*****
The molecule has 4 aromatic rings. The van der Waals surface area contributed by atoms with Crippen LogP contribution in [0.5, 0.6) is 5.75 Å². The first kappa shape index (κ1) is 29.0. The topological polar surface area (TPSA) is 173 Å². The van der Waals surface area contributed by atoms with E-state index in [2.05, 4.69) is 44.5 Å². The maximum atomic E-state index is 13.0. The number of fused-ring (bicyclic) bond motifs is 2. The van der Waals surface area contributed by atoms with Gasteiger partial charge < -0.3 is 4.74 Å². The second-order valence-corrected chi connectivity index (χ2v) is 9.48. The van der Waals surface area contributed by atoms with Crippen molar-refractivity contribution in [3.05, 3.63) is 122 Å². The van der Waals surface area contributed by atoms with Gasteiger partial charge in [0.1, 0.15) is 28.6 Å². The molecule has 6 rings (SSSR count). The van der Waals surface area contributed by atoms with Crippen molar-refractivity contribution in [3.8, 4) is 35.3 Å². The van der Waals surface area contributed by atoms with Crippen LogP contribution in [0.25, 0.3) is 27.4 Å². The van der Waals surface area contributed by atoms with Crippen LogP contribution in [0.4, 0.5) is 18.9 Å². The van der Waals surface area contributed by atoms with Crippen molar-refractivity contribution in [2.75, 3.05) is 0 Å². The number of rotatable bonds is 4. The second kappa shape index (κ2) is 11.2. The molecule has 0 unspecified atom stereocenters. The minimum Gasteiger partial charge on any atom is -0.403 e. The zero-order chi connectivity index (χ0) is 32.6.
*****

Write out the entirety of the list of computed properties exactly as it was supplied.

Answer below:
The molecule has 4 aromatic rings. The van der Waals surface area contributed by atoms with Crippen LogP contribution in [0.5, 0.6) is 5.75 Å². The first kappa shape index (κ1) is 29.0. The topological polar surface area (TPSA) is 173 Å². The van der Waals surface area contributed by atoms with E-state index in [2.05, 4.69) is 44.5 Å². The maximum atomic E-state index is 13.0. The number of fused-ring (bicyclic) bond motifs is 2. The van der Waals surface area contributed by atoms with Gasteiger partial charge < -0.3 is 4.74 Å². The second-order valence-corrected chi connectivity index (χ2v) is 9.48. The van der Waals surface area contributed by atoms with Crippen molar-refractivity contribution in [3.05, 3.63) is 122 Å². The van der Waals surface area contributed by atoms with Gasteiger partial charge in [0.1, 0.15) is 28.6 Å². The molecule has 6 rings (SSSR count). The van der Waals surface area contributed by atoms with Crippen molar-refractivity contribution in [3.8, 4) is 35.3 Å². The van der Waals surface area contributed by atoms with Crippen LogP contribution in [0.25, 0.3) is 27.4 Å². The van der Waals surface area contributed by atoms with Crippen LogP contribution in [0.4, 0.5) is 18.9 Å². The van der Waals surface area contributed by atoms with Crippen molar-refractivity contribution in [2.75, 3.05) is 0 Å². The number of rotatable bonds is 4. The second kappa shape index (κ2) is 11.2. The molecule has 0 unspecified atom stereocenters. The minimum Gasteiger partial charge on any atom is -0.403 e. The zero-order chi connectivity index (χ0) is 32.6.